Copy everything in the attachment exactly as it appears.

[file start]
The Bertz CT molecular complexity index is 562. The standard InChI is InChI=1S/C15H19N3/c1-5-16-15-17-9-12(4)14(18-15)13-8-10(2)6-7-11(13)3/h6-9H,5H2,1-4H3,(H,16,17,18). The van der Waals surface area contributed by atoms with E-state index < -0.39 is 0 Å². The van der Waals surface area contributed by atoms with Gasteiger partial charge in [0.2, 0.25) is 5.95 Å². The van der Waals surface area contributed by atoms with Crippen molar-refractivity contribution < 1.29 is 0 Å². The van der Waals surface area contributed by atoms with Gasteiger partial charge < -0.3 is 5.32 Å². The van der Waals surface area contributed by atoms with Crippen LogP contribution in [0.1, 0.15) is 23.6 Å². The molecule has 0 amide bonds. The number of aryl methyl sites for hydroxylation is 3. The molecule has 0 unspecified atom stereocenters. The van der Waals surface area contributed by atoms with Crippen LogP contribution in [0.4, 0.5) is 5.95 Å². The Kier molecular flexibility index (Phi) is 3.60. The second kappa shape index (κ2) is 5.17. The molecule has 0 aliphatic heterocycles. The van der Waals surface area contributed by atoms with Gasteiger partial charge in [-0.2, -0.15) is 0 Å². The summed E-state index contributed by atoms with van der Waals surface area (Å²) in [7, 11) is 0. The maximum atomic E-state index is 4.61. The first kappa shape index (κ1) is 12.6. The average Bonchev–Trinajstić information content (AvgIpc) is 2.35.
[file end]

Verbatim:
The Bertz CT molecular complexity index is 562. The standard InChI is InChI=1S/C15H19N3/c1-5-16-15-17-9-12(4)14(18-15)13-8-10(2)6-7-11(13)3/h6-9H,5H2,1-4H3,(H,16,17,18). The van der Waals surface area contributed by atoms with E-state index < -0.39 is 0 Å². The van der Waals surface area contributed by atoms with Gasteiger partial charge in [0.2, 0.25) is 5.95 Å². The van der Waals surface area contributed by atoms with Crippen molar-refractivity contribution < 1.29 is 0 Å². The van der Waals surface area contributed by atoms with Gasteiger partial charge < -0.3 is 5.32 Å². The van der Waals surface area contributed by atoms with Crippen LogP contribution in [0.1, 0.15) is 23.6 Å². The molecule has 0 amide bonds. The number of aryl methyl sites for hydroxylation is 3. The molecule has 0 unspecified atom stereocenters. The van der Waals surface area contributed by atoms with Crippen LogP contribution in [0.4, 0.5) is 5.95 Å². The Kier molecular flexibility index (Phi) is 3.60. The second kappa shape index (κ2) is 5.17. The molecule has 0 aliphatic heterocycles. The van der Waals surface area contributed by atoms with Gasteiger partial charge in [-0.2, -0.15) is 0 Å². The summed E-state index contributed by atoms with van der Waals surface area (Å²) in [7, 11) is 0. The maximum atomic E-state index is 4.61. The first kappa shape index (κ1) is 12.6. The average Bonchev–Trinajstić information content (AvgIpc) is 2.35.